In competency-based classrooms, rubrics are used as communication tools, not merely assessment tools. In order for students to make important decisions as part of the learning process, they must understand competencies and learning outcomes and be able to align those targets to the work they do. Rubrics are a way to organize and introduce learning targets, to ensure feedback is specific and actionable, and to tie teacher-student conversations to clearly articulated goals. Students who understand and even participate in articulating their own targets can drive their own learning by co-designing personalized learning plans and pursuing learning experiences that matter to them. For more information on rubric design for CBL, see How to Design a Competency-Based Assessment.

7. Student Voice and Choice

This is the most critical element of competency-based classrooms. At all stages of the CBL process, students have the opportunity to make important decisions about what, when, where, and how they learn. Prioritizing student voice and choice means designing non-standardized assessments that offer students the opportunity to do work that matters to them. Project-based learning, inquiry-based learning, and experiential learning (among others) are approaches that leverage choice, but the fundamental move a teacher must make in a competency-based classroom is to ensure that no matter the work students choose to do, they will be able to authentically demonstrate mastery of learning targets. This might require rethinking the roles of teachers and students in the classroom.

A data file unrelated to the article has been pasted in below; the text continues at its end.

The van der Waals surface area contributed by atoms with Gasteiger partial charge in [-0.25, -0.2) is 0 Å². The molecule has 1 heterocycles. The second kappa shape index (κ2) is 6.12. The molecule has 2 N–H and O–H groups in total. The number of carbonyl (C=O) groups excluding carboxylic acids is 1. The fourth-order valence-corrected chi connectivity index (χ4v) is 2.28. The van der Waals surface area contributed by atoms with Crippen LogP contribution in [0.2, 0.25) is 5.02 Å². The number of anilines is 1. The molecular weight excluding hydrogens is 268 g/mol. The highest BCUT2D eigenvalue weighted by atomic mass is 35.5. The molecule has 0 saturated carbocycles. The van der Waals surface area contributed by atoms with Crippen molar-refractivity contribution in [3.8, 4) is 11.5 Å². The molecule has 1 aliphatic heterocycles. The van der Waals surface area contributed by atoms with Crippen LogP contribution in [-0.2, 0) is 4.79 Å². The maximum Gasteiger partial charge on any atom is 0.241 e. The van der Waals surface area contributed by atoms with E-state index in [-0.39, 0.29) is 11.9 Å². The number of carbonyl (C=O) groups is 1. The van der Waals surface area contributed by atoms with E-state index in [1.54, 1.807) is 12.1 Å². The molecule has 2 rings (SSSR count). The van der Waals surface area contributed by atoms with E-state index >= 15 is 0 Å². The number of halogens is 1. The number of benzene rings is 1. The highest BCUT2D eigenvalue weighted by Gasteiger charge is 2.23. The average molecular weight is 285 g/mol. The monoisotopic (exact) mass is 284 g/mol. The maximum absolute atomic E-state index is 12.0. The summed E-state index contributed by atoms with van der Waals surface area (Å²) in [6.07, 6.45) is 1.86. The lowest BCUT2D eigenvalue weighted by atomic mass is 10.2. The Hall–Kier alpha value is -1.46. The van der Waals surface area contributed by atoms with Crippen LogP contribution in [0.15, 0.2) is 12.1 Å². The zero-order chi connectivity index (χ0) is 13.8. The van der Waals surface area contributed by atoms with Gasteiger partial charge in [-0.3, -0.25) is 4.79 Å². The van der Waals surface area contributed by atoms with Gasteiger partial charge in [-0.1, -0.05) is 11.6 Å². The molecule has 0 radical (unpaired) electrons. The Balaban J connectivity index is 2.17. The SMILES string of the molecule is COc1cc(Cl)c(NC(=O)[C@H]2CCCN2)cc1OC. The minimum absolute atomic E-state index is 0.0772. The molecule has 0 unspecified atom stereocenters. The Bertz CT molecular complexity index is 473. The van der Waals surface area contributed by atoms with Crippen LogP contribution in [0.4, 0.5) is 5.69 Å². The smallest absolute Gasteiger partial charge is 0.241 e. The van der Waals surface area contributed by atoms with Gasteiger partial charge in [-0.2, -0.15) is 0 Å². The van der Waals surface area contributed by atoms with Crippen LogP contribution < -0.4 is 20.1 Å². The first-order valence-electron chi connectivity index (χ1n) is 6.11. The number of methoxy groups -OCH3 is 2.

How are you integrating these seven building blocks into your classroom? We’d love to hear your ideas. Connect with us on Twitter or email us: